Tuesday, 28 April 2015

It is a soft morning...

It is a soft morning and I walked to work - it really only takes me about 14 minutes unless I stop to take photos. I brought my camera today but didn't take one. If I don't take it I might see Snow Buntings or a bear (as if I'd take a photo of it if I were on my own).

Today I will be talking to my group of parents about the roots of family violence in First Nations and Inuit communities. Family violence, alcohol and drug abuse, poverty, physical and mental disease, high suicide counts, self-harm,  - all of these are symptoms of a much bigger problem - that of trauma. The communities I am working with have been traumatized by colonization. It is a deep spiral downward and it starts with a group of people who, in all probability, were also oppressed. The Innu and Inuit of Labrador were told in no uncertain terms that they were not worthy - their spirituality was ridiculed, their language and way of life taken away. This was reinforced by the residential school program across Canada and now it continues with the constant apprehension of children by social service agencies. Generations of families have been wounded in such a way that the only legacy being passed down is that of no-hope disease and all its attendants.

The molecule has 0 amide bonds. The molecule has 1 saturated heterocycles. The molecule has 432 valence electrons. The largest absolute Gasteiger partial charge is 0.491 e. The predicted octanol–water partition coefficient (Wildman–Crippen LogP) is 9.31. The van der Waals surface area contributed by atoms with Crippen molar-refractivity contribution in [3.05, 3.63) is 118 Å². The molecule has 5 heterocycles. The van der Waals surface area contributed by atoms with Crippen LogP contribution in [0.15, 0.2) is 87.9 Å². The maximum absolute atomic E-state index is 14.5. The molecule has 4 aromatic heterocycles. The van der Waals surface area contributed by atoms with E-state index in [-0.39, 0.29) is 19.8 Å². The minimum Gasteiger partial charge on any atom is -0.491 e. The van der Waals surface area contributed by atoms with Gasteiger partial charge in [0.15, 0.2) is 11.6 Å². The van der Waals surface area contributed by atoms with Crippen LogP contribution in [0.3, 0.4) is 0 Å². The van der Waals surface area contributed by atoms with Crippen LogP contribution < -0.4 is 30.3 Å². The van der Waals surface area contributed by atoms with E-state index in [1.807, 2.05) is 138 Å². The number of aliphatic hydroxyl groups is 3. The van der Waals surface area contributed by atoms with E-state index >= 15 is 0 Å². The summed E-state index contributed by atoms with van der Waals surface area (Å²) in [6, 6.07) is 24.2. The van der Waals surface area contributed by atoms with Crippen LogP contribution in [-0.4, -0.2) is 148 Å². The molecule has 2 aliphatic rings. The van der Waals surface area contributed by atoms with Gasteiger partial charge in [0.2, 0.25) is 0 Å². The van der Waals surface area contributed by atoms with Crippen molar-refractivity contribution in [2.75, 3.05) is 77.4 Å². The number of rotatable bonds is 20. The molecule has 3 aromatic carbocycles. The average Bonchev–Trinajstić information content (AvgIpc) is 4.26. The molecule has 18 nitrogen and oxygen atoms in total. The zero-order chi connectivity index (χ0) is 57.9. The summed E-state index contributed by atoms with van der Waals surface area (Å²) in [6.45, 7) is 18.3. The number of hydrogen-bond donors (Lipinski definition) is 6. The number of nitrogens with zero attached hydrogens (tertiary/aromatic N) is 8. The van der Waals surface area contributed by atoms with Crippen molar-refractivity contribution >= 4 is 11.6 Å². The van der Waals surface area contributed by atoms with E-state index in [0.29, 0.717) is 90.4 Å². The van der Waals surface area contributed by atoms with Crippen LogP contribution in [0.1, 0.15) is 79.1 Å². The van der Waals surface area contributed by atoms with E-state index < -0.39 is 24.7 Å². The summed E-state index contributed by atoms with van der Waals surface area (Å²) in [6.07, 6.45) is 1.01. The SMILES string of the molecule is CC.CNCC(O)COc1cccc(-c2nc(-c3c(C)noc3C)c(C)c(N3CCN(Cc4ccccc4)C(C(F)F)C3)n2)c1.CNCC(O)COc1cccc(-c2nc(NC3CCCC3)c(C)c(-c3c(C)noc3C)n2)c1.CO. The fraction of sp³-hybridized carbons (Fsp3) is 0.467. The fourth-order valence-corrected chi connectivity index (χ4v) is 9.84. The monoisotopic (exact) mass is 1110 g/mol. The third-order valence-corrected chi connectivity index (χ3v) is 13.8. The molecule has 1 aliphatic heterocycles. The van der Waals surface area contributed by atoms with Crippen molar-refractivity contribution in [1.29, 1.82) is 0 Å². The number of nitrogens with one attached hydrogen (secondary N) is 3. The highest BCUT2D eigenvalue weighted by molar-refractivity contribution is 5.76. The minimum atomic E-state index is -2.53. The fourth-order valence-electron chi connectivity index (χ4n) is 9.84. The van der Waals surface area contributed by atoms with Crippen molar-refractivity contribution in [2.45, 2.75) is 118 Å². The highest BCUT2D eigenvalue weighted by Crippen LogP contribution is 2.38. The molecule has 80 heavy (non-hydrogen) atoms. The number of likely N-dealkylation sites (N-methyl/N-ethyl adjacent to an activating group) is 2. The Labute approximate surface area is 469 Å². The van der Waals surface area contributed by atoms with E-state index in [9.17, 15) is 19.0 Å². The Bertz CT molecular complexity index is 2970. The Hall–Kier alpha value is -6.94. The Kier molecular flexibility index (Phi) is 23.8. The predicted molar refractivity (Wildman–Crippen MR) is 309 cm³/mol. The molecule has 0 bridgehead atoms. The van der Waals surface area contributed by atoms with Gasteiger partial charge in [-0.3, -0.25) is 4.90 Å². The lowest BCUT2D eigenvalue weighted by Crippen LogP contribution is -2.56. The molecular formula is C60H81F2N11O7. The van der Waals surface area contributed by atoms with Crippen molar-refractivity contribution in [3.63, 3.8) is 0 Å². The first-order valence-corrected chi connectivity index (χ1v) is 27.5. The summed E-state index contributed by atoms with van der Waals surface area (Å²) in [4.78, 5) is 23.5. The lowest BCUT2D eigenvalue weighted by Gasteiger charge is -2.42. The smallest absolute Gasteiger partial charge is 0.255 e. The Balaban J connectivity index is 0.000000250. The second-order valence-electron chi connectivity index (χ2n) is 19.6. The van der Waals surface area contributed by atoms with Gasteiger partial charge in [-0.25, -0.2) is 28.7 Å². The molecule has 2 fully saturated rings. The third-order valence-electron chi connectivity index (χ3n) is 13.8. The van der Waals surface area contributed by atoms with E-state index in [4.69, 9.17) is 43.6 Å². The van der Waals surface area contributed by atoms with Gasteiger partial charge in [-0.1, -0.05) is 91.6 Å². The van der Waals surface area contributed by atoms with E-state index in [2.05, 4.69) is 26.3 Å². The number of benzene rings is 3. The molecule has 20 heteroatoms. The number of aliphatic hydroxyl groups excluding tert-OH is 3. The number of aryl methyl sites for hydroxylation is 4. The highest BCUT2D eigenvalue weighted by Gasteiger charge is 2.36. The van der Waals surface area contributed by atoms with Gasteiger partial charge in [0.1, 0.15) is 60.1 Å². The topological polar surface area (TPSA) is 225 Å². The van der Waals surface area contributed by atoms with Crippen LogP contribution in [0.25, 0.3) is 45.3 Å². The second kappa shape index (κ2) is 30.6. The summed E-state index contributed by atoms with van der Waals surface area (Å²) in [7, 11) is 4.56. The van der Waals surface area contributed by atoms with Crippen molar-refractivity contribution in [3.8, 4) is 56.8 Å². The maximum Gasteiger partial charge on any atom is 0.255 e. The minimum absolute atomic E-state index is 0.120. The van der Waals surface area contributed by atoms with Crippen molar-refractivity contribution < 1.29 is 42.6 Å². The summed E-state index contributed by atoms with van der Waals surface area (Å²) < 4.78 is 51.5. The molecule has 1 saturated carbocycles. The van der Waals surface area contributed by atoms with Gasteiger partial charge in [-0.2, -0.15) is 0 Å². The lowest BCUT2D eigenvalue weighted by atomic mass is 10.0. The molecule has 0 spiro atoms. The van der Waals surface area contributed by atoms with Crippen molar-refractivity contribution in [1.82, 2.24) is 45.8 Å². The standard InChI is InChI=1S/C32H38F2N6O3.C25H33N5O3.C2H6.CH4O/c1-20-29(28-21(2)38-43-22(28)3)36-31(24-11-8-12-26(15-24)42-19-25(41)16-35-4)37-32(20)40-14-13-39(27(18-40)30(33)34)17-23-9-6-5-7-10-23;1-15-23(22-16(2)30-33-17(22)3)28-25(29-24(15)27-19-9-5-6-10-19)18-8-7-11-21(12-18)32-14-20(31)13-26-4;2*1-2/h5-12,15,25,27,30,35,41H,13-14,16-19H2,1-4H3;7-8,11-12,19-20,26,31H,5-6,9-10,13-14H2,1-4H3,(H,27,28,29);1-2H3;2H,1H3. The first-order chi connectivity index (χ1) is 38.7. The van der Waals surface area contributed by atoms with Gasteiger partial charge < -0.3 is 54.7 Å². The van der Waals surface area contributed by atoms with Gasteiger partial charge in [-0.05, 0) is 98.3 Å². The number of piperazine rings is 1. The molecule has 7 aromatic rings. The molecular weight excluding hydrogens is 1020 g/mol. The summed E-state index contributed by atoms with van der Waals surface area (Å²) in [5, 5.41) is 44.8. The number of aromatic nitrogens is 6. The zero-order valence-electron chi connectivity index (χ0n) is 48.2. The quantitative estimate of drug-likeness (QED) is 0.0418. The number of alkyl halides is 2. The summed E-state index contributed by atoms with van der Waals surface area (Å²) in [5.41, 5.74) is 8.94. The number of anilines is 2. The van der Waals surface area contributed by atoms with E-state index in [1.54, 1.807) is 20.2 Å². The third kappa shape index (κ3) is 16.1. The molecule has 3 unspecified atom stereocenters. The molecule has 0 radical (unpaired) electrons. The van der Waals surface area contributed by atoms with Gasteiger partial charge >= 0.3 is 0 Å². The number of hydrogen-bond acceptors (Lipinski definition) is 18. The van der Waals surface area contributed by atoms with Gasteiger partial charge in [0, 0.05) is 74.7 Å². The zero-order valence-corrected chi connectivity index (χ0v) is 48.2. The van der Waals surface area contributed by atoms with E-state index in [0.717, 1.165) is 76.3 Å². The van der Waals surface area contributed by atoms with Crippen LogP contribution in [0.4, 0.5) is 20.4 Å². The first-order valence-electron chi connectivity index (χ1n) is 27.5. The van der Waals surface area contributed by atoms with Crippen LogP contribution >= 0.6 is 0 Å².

And I will sit with them and we'll talk about this and what is to be done. No-hope disease is highly contagious but despite feeling somewhat overwhelmed by the force of it I have not succumbed.  The families I meet are cheerful, matter of fact and intent on healing and repairing themselves, their families and their community. I'm in awe of them.


  1. Beautiful 'photo, Jan! And I'm glad you had a soft walk as you prepared for that conversation. I think one important way to heal the wounds and illness in a society is to talk about them. To admit that they're there and try to work out why they're there. That's how you can move to what we might do about it. I don't have the answers myself, but the very people most affected by them would certainly have some insights. You're doing important work I think.

  2. Lovely, lovely photo, I put you on my feed so that when you do update I will know :). I, too, suffer from a fat winter as I was limited due to fall on ice and resulting fear of walking on anything not clear paving or grass :(

    Your work will live on. Good for you and what you do.

    (I've known Innuit people and their lived experience moves me to tears.)